Late on May 17, 2016, the United States Department of Labor (DOL) published the final rule updating the regulations governing whether executive, administrative, and professional employees (white collar workers) are entitled to minimum wage and overtime under the Fair Labor Standards Act (FLSA). The new regulations are slated to take effect on December 1, 2016, but are subject to review in 2017 by a new President and a new Congress pursuant to the Congressional Review Act’s clawback provision.
Under the current regulations, an employee is considered exempt if the employee satisfies the duty requirements and is paid at least $455 per week ($23,660 annually). Effective December 1, 2016, the minimum threshold salary required to be exempt will increase to $913 per week ($47,476 annually). This figure is based on the standard salary level at the 40th percentile of weekly earnings for full-time salaried workers in the lowest-income Census region, currently the South. The change marks the first increase of its kind since 2004. The new regulations also increase the highly compensated employee exemption annual salary threshold from $100,000 annually to $134,004. This figure is based on the standard salary level at the 90th percentile of weekly earnings for full-time salaried workers nationally.
Moreover, unlike the current salary threshold that remained constant for 12 years, the new regulations provide for the salary thresholds to increase automatically every three years, beginning January 1, 2020. The standard salary will be updated to maintain a threshold equal to the 40th percentile of weekly earnings of full-time salaried workers in the lowest-wage Census Region. Similarly, the highly compensated employee salary will be updated to maintain a threshold equal to the 90th percentile of annual earnings of full-time salaried workers nationally. Mercifully, in light of the monumental changes to the salary thresholds, the new regulations do not alter the existing duty tests for any of the white collar exceptions.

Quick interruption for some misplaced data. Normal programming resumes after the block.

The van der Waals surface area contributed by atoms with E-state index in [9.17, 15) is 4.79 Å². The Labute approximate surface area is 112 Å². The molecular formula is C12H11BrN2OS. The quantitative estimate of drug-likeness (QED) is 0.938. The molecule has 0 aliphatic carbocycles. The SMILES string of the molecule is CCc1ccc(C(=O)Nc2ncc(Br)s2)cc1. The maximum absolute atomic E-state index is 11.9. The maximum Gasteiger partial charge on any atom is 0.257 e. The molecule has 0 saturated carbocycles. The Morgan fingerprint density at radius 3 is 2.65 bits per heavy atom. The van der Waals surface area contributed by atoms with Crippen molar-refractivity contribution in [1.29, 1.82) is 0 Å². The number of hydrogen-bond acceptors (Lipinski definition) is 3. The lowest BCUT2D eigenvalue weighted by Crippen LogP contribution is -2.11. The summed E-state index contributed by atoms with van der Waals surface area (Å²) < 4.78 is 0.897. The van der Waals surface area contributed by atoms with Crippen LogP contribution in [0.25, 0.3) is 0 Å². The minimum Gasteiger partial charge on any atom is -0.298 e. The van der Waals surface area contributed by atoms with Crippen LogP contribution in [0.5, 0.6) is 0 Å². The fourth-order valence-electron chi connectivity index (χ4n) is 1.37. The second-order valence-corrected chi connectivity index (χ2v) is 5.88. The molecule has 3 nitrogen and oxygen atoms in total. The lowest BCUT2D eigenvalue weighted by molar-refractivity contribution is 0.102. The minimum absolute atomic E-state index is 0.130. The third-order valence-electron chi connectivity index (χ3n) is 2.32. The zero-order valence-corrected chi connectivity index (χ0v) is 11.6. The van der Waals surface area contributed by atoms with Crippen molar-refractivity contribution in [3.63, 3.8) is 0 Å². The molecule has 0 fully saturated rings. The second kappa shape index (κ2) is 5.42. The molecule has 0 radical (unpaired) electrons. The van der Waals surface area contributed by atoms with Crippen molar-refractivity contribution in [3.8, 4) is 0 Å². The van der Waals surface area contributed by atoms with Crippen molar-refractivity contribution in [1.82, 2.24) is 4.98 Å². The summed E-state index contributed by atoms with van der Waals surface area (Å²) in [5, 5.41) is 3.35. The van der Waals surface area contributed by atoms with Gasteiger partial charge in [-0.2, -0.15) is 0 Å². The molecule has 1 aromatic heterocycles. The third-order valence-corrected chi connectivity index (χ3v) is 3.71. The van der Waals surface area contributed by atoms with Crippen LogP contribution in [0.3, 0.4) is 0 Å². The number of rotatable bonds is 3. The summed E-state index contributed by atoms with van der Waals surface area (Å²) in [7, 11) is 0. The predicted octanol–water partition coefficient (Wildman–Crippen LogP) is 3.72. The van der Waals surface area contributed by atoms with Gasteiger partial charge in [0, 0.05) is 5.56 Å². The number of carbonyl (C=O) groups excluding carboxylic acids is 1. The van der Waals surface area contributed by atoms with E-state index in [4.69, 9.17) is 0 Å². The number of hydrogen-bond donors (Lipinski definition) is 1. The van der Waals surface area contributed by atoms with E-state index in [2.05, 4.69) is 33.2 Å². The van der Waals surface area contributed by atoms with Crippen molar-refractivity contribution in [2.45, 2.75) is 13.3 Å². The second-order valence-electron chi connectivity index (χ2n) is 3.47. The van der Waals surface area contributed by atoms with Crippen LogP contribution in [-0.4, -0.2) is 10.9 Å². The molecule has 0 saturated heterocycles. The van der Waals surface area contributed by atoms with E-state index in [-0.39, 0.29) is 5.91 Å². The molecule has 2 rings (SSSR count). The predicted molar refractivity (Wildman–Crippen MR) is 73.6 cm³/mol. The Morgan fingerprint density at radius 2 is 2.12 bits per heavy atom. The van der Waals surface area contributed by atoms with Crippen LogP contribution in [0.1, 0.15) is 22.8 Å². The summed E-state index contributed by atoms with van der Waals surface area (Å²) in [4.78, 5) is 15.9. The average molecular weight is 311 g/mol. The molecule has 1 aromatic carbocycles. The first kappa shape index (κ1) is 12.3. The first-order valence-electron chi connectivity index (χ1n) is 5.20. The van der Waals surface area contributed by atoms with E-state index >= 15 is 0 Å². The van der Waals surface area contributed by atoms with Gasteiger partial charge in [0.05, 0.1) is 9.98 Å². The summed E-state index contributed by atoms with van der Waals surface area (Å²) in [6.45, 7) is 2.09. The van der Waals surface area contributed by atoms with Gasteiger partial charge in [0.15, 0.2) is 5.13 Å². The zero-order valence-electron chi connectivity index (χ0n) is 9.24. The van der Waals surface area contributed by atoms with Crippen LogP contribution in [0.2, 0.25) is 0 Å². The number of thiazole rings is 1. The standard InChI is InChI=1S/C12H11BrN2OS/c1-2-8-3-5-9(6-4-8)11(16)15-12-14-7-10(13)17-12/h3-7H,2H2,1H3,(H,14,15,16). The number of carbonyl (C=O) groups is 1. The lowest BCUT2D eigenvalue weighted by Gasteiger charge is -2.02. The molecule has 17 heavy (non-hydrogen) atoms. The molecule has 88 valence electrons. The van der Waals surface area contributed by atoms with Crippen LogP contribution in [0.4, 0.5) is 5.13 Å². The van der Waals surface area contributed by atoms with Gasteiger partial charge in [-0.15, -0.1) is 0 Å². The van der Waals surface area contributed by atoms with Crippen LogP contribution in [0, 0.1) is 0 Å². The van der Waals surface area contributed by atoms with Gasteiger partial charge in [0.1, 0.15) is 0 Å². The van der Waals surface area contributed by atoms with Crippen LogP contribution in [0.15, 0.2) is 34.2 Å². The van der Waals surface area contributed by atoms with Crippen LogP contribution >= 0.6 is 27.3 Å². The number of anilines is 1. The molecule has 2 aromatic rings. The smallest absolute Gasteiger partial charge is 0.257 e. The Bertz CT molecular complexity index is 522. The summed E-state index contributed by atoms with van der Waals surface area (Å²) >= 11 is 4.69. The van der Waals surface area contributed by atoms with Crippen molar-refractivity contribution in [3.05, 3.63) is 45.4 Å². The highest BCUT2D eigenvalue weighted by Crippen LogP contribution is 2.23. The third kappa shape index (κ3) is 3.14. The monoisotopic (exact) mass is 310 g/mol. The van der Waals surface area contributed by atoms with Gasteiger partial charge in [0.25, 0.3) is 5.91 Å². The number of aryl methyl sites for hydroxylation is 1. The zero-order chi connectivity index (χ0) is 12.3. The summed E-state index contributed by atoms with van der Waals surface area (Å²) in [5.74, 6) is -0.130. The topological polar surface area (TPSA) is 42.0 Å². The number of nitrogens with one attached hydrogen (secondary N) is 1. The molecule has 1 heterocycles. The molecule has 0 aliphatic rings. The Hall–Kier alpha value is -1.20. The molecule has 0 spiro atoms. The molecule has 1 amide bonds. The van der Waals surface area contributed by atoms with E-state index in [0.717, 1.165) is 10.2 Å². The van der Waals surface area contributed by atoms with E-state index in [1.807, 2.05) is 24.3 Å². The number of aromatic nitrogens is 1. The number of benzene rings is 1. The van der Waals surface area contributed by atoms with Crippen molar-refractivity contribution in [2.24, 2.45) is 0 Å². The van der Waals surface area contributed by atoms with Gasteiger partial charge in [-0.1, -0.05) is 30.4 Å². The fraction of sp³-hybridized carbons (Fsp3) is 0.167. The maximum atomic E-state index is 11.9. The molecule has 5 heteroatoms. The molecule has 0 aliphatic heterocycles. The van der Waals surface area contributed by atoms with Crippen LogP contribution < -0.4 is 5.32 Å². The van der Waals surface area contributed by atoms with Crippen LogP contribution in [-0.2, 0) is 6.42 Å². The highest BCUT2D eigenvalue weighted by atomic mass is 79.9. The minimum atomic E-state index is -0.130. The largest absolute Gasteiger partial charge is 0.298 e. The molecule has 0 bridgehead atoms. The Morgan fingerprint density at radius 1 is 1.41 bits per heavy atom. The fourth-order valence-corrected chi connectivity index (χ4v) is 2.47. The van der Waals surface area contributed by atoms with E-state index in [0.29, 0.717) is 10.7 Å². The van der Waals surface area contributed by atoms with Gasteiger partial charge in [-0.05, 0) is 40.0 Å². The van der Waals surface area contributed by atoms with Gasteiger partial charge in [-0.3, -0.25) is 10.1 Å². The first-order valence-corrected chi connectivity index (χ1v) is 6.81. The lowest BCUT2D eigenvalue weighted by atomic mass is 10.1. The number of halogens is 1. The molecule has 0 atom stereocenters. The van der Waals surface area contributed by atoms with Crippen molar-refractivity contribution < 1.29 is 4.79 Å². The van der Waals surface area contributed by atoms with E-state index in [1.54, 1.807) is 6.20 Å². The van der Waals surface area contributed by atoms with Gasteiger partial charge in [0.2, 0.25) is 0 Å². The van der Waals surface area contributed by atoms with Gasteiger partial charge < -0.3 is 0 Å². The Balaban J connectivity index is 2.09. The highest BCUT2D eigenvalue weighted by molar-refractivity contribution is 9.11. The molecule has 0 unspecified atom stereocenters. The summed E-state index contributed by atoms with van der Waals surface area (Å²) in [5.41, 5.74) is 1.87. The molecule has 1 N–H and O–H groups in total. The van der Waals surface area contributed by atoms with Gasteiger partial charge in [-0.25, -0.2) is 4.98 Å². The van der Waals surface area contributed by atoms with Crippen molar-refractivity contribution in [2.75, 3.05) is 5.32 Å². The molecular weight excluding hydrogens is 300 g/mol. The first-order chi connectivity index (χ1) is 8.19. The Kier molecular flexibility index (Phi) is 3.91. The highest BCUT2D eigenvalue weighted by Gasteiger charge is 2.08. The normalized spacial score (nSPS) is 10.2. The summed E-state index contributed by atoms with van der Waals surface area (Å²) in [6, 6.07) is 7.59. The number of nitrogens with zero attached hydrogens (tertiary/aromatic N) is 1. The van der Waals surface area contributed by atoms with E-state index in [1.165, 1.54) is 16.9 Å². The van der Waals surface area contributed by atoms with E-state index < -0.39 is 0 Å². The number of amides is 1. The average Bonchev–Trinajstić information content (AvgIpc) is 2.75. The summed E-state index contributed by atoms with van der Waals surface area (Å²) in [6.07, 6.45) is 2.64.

The new regulations also allow nondiscretionary bonuses and incentive payments such as commissions to satisfy up to 10 percent of the standard salary threshold ($47,476 annually). However, nondiscretionary bonuses and incentive payments cannot be used to satisfy the highly compensated employee salary threshold.
Employers are advised to immediately (1) review whether their salaried positions satisfy the duties and salary components of the FLSA exemption, (2) analyze the financial impact of reclassifying employees as nonexempt and the need to pay overtime, (3) review whether affected positions may require modification of assigned job tasks, (4) consider whether a fluctuating workweek written agreement may be appropriate, and (5) consider the impact of reclassification on your organization’s finances, and the reactions of affected employees.
A one-page summary of the new provisions is provided here.
This client alert is intended to inform clients and other interested parties about legal matters of current interest and is not intended as legal advice.